Here’s a tweet from Kimberly Garcia, a parent of a child who died at Uvalde, begging social media users to not look at the images and to not share them. I chose to honor her request and did not include links in this article.
The Washington post will be releasing an article and graphic photos from May 24th. PLEASE DO NOT RETWEET or SHARE THEM.
— Kimberly Garcia (@kim_amerie) November 14, 2023
Here’s another tweet from someone who lost a loved one, warning people about what was coming . . .
Survivors…the Washington Post has been working on a story about the AR15, mass shootings, & the physical & emotional trauma left in the wake of these tragedies.
There are videos & photos that may be activating to you.
Please take appropriate steps for your wellbeing.
— Sandy Phillips (@MamaRedfield) November 14, 2023
Phillips revealed the date of publication and said she knew why WaPo intended to do it. They supposedly want the public to “better understand the trauma” associated with these shootings so that the public can know what it’s like to be a victim of them or a responder who has to deal with them.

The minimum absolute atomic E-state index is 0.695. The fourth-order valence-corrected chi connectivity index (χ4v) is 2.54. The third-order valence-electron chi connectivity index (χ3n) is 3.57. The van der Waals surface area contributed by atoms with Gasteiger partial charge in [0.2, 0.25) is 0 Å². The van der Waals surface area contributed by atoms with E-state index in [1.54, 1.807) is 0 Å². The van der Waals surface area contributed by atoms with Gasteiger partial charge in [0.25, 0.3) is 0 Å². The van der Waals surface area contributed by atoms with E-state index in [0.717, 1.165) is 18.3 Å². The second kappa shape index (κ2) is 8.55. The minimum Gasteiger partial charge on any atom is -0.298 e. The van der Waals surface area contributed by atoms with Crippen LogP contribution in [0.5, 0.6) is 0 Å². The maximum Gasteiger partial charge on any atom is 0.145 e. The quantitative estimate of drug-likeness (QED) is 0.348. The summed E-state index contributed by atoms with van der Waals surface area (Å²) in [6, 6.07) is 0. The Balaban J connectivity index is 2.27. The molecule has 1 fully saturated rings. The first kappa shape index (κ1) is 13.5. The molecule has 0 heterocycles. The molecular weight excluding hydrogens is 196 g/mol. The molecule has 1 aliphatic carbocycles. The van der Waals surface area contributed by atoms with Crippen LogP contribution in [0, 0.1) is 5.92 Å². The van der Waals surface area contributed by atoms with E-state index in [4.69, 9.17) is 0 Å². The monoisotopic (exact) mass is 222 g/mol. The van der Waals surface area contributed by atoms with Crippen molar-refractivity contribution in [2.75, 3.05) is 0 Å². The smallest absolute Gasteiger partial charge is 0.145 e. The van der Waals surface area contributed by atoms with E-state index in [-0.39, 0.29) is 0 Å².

As a Post editorial claimed . . .
A responsible newspaper does not publish such upsetting images lightly, but doing so showcases the destructive force of the AR-15 in a way words fail to do.
The fact remains that the Washington Post knows that the families and friends of the dead will suffer emotional harm from the publication of these photos. That’s clear from their attempt to reach out to give them a “heads up.”
But none of that ultimately mattered. The Post concluded that the political and potential anti-gun benefits of publishing the images outweighed any trauma and harm they might do to the shooting victims’ parents and survivors.
People Already Understand